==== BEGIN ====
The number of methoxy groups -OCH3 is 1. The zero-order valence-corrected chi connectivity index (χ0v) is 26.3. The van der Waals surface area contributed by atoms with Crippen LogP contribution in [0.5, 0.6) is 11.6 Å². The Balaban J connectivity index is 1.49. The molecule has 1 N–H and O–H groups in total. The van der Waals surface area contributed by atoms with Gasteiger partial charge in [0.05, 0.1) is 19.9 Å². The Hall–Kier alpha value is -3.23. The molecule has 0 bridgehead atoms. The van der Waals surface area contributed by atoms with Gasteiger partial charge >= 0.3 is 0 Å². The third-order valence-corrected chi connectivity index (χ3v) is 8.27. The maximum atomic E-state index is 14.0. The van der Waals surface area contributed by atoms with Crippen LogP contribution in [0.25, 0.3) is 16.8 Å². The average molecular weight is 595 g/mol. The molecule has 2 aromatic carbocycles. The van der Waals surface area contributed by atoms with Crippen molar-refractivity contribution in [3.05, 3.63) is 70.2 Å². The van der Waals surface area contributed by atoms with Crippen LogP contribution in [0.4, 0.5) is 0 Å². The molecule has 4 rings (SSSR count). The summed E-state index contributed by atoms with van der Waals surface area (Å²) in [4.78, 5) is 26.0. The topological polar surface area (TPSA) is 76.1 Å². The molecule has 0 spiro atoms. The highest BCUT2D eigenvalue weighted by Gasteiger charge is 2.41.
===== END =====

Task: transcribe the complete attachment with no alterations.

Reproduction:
The number of methoxy groups -OCH3 is 1. The zero-order valence-corrected chi connectivity index (χ0v) is 26.3. The van der Waals surface area contributed by atoms with Crippen LogP contribution in [0.5, 0.6) is 11.6 Å². The Balaban J connectivity index is 1.49. The molecule has 1 N–H and O–H groups in total. The van der Waals surface area contributed by atoms with Gasteiger partial charge in [0.05, 0.1) is 19.9 Å². The Hall–Kier alpha value is -3.23. The molecule has 0 bridgehead atoms. The van der Waals surface area contributed by atoms with Gasteiger partial charge >= 0.3 is 0 Å². The third-order valence-corrected chi connectivity index (χ3v) is 8.27. The maximum atomic E-state index is 14.0. The van der Waals surface area contributed by atoms with Crippen LogP contribution in [0.25, 0.3) is 16.8 Å². The average molecular weight is 595 g/mol. The molecule has 2 aromatic carbocycles. The van der Waals surface area contributed by atoms with Crippen molar-refractivity contribution in [3.05, 3.63) is 70.2 Å². The van der Waals surface area contributed by atoms with Crippen LogP contribution in [0.4, 0.5) is 0 Å². The molecule has 4 rings (SSSR count). The summed E-state index contributed by atoms with van der Waals surface area (Å²) in [4.78, 5) is 26.0. The topological polar surface area (TPSA) is 76.1 Å². The molecule has 0 spiro atoms. The highest BCUT2D eigenvalue weighted by Gasteiger charge is 2.41.